Ho KW, Ng WT, Ip M, You JH.; Am J Infect Control. 2015 Dec 14. pii: S0196-6553(15)01112-8.

OBJECTIVE: Carbapenem-resistant Enterobacteriaceae (CRE) cause significant morbidity and mortality in intensive care unit (ICU) settings. We examined potential cost-effectiveness of active CRE surveillance at ICUs in a nonendemic region from the perspective of a Hong Kong health care provider.

METHODS: A decision analytic model was designed to simulate outcomes of active CRE surveillance in ICUs. Outcome measures included CRE-associated direct medical cost, infection rate, mortality rate, quality-adjusted life year (QALY) loss, and incremental cost per QALY saved by active surveillance. Model inputs were derived from the literature. Sensitivity analyses evaluated the influence of uncertainty of model variables.

RESULTS: In base-case analysis, the surveillance group was more costly ($1,260 vs $1,256) with lower CRE infection rate (5.670% vs 5.902%), CRE-associated mortality rate (2.139% vs 2.455%), and CRE-associated QALY loss (0.3335 vs 0.3827) than the control group. Incremental cost per QALY saved of active surveillance was $81 per QALY saved. One-way sensitivity analyses found base-case results to be robust to a variety of model inputs. In 10,000 Monte Carlo simulations, the surveillance group was the preferred option 99.98% of time.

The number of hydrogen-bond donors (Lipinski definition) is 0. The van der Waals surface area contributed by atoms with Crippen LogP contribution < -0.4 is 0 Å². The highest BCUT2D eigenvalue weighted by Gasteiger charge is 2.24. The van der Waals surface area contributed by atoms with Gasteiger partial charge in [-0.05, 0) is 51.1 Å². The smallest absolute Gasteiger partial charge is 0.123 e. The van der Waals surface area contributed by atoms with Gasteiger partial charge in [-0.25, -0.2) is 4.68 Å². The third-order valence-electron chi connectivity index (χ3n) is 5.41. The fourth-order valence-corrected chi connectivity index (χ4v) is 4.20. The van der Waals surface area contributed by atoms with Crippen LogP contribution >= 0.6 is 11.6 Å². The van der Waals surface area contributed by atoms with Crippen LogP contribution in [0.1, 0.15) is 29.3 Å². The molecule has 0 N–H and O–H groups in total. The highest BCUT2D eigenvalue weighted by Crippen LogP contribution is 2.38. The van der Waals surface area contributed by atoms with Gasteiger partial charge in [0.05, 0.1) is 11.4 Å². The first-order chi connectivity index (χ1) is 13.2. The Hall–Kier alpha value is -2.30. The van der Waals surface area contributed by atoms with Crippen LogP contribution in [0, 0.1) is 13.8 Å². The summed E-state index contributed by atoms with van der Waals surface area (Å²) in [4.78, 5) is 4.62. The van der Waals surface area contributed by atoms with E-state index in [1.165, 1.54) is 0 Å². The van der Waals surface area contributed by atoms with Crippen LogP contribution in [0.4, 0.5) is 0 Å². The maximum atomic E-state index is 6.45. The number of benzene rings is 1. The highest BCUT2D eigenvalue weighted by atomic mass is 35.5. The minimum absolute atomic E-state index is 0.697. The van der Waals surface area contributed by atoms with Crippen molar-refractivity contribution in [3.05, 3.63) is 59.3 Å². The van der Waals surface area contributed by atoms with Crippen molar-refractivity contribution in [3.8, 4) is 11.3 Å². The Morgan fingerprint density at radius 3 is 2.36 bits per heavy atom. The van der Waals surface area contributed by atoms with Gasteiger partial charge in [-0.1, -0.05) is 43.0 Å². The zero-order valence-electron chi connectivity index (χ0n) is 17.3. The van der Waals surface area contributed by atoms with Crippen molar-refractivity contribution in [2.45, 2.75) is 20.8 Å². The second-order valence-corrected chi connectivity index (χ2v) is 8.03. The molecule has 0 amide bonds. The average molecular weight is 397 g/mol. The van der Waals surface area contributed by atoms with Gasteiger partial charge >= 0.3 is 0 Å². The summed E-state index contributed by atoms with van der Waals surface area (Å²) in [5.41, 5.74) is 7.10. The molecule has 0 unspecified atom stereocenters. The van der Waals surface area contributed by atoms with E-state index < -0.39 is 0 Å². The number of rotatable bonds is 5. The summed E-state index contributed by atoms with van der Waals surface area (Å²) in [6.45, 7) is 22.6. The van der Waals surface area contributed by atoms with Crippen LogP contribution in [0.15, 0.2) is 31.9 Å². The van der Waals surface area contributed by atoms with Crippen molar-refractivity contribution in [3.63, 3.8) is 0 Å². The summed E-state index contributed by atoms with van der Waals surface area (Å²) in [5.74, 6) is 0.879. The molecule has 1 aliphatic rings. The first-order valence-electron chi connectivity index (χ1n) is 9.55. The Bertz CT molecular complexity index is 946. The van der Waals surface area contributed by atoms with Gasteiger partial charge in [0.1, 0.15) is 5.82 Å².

CONCLUSIONS: Active CRE surveillance in ICUs appears to be highly cost-effective to reduce CRE infection rate, mortality rate, and QALY loss in a low CRE burden region.

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